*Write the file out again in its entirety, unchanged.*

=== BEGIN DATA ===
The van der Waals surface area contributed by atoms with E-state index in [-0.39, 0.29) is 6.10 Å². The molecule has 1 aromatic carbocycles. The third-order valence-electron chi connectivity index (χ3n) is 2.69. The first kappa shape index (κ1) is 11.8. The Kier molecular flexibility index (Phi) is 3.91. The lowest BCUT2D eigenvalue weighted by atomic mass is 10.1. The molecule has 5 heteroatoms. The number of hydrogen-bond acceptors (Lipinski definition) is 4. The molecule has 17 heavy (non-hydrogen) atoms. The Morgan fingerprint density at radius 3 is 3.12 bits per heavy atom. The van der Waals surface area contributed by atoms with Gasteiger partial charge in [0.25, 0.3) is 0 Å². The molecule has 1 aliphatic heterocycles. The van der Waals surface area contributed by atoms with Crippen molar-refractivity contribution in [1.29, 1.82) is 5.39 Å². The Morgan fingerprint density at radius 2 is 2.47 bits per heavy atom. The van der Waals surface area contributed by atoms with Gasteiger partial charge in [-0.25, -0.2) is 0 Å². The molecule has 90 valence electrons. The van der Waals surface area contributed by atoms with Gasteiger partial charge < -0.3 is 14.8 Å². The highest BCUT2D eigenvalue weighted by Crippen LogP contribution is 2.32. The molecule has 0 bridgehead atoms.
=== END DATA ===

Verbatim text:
The van der Waals surface area contributed by atoms with E-state index in [-0.39, 0.29) is 6.10 Å². The molecule has 1 aromatic carbocycles. The third-order valence-electron chi connectivity index (χ3n) is 2.69. The first kappa shape index (κ1) is 11.8. The Kier molecular flexibility index (Phi) is 3.91. The lowest BCUT2D eigenvalue weighted by atomic mass is 10.1. The molecule has 5 heteroatoms. The number of hydrogen-bond acceptors (Lipinski definition) is 4. The molecule has 17 heavy (non-hydrogen) atoms. The Morgan fingerprint density at radius 3 is 3.12 bits per heavy atom. The van der Waals surface area contributed by atoms with Gasteiger partial charge in [0.25, 0.3) is 0 Å². The molecule has 1 aliphatic heterocycles. The van der Waals surface area contributed by atoms with Crippen molar-refractivity contribution in [1.29, 1.82) is 5.39 Å². The Morgan fingerprint density at radius 2 is 2.47 bits per heavy atom. The van der Waals surface area contributed by atoms with Gasteiger partial charge in [-0.25, -0.2) is 0 Å². The molecule has 90 valence electrons. The van der Waals surface area contributed by atoms with Gasteiger partial charge < -0.3 is 14.8 Å². The highest BCUT2D eigenvalue weighted by Crippen LogP contribution is 2.32. The molecule has 0 bridgehead atoms.